Relatives of those killed in the MH17 air disaster have called for greater respect for victims' remains fearing some may be ‘playing a game’ after a new discovery of bones.
Freelance journalist Patrick Lancaster revealed in a YouTube video on December 11 that he had found 52 bones and remains on the site of the 2014 crash in eastern Ukraine.
His video shows him apparently excavating the remains from the snow-covered crash site in rebel-held territory.
It comes after Lancaster maintained he had discovered remains in August and handed them over to local mayor, saying he was trying to do it ‘in the most professional way possible.’
And in January, Dutch police seized possible human remains from a Dutch journalist which he said he found on the sire.
But Lancaster's latest find has puzzled relatives and the MH17 Foundation, who are calling for any outstanding remains to be handed over immediately to be identified and returned to the next-of-kin.
‘The circumstances of the findings are a little suspicious,’ Piet Ploeg, the chairman of the foundation told AFP on Sunday.
The remains were found ‘exactly on the place where the joint investigation team has excavated the soil, and sifted it. It can't be possible on that place that there are a lot of human remains.’
- 'Disrespectful to victims' -
‘It is curious,’ he said, adding ‘it seems like someone withheld human remains to release them now and then, and get publicity about it’.
Malaysia Airlines flight MH17 from Amsterdam to Kuala Lumpur was shot down in July 2014 over war-torn Ukraine, killing all 298 people on board most of them Dutch.
An international investigation concluded the plane was hit by a Russian-made BUK missile transported across the border into Ukraine from Russia and fired from territory held by separatists pro-Russia rebels.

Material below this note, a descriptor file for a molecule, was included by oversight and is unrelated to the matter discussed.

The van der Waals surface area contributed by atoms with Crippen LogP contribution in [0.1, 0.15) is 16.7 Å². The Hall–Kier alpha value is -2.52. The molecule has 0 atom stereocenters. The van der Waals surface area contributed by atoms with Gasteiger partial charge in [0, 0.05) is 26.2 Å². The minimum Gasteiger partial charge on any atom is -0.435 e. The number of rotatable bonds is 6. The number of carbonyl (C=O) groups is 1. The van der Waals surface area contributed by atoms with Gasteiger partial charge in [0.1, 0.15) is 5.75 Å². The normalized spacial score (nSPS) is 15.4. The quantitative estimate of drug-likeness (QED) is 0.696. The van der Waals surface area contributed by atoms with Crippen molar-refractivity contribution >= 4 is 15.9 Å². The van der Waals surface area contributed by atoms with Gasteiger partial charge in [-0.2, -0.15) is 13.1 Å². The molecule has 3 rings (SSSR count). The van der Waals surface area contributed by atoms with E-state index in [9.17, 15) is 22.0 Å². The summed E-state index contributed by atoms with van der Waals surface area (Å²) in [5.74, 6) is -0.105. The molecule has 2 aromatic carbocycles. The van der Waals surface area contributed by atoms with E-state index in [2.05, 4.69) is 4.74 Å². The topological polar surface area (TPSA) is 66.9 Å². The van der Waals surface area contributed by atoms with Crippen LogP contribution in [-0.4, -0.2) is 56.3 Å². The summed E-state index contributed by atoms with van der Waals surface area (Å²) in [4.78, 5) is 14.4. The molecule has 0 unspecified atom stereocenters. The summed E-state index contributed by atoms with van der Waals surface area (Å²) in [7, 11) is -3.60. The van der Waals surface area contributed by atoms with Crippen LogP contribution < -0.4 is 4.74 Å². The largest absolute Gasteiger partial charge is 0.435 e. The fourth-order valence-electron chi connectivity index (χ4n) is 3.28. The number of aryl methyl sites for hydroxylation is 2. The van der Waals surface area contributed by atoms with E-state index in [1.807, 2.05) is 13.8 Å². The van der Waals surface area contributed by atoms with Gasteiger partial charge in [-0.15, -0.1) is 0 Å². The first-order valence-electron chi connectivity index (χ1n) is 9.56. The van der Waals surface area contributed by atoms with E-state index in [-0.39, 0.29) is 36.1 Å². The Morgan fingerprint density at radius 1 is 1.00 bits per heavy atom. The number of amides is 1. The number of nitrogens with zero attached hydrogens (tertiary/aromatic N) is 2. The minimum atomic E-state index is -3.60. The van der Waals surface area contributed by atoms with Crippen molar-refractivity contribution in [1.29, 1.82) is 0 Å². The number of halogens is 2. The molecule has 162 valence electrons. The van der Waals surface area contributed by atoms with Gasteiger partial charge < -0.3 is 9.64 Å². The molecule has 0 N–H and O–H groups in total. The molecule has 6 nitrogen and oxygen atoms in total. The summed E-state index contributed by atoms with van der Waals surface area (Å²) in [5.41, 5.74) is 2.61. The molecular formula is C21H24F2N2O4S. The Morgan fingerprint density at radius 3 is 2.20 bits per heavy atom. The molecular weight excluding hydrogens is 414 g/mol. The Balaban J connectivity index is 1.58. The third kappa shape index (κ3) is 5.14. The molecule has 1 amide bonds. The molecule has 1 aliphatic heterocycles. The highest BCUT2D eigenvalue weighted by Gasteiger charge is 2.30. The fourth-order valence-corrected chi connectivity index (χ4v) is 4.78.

Ploeg's 58-year-old brother, Alex, is one of only two victims who has not yet been identified, and fresh videoed reports of new finds are painful.
‘It's good when human remains return to the next-of-kin let's be clear about that. But playing games with them, is not good. That's bad behaviour from the journalists,’ Ploeg said.
‘It's disrespectful to the victims and very difficult to see for the next-of-kin,’ he added, calling for anyone with remains to ‘please handle them with respect and hand them to the authorities and don't use any publicity.’
Lancaster did not immediately reply to an AFP request for comment.
Alex Ploeg died alongside his wife, Edith, and 18-year-old son Robert. His two daughters had not joined them on the holiday trip, and survived.
‘We had a funeral with two coffins and one photo ... we didn't have a funeral for my brother as we can't say goodbye to his remains. That's very strange. It's very painful,’ Ploeg said.
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